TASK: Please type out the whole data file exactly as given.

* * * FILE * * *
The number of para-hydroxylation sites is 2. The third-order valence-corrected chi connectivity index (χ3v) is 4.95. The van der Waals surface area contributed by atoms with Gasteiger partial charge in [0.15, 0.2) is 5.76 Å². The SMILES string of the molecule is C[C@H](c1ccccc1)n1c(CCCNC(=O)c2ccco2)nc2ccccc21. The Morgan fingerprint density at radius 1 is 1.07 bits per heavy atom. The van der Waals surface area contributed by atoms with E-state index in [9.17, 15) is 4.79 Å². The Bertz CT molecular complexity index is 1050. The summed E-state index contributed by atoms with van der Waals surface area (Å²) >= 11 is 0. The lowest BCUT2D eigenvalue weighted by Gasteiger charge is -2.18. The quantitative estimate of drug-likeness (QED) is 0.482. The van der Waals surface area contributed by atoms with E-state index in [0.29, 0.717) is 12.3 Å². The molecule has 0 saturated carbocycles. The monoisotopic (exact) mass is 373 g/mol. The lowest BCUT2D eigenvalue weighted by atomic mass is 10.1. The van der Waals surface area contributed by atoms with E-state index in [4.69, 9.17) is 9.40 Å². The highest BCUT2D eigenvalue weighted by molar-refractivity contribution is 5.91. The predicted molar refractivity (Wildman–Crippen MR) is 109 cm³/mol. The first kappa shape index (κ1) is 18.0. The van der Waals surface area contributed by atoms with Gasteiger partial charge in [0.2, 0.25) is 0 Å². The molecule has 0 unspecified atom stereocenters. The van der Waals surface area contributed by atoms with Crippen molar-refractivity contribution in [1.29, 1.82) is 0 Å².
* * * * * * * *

The number of para-hydroxylation sites is 2. The third-order valence-corrected chi connectivity index (χ3v) is 4.95. The van der Waals surface area contributed by atoms with Gasteiger partial charge in [0.15, 0.2) is 5.76 Å². The SMILES string of the molecule is C[C@H](c1ccccc1)n1c(CCCNC(=O)c2ccco2)nc2ccccc21. The Morgan fingerprint density at radius 1 is 1.07 bits per heavy atom. The van der Waals surface area contributed by atoms with E-state index in [9.17, 15) is 4.79 Å². The Bertz CT molecular complexity index is 1050. The summed E-state index contributed by atoms with van der Waals surface area (Å²) >= 11 is 0. The lowest BCUT2D eigenvalue weighted by Gasteiger charge is -2.18. The quantitative estimate of drug-likeness (QED) is 0.482. The van der Waals surface area contributed by atoms with E-state index in [0.29, 0.717) is 12.3 Å². The molecule has 0 saturated carbocycles. The monoisotopic (exact) mass is 373 g/mol. The lowest BCUT2D eigenvalue weighted by atomic mass is 10.1. The van der Waals surface area contributed by atoms with E-state index in [4.69, 9.17) is 9.40 Å². The highest BCUT2D eigenvalue weighted by molar-refractivity contribution is 5.91. The predicted molar refractivity (Wildman–Crippen MR) is 109 cm³/mol. The first kappa shape index (κ1) is 18.0. The van der Waals surface area contributed by atoms with Gasteiger partial charge in [0.2, 0.25) is 0 Å². The molecule has 0 unspecified atom stereocenters. The van der Waals surface area contributed by atoms with Crippen molar-refractivity contribution in [1.29, 1.82) is 0 Å².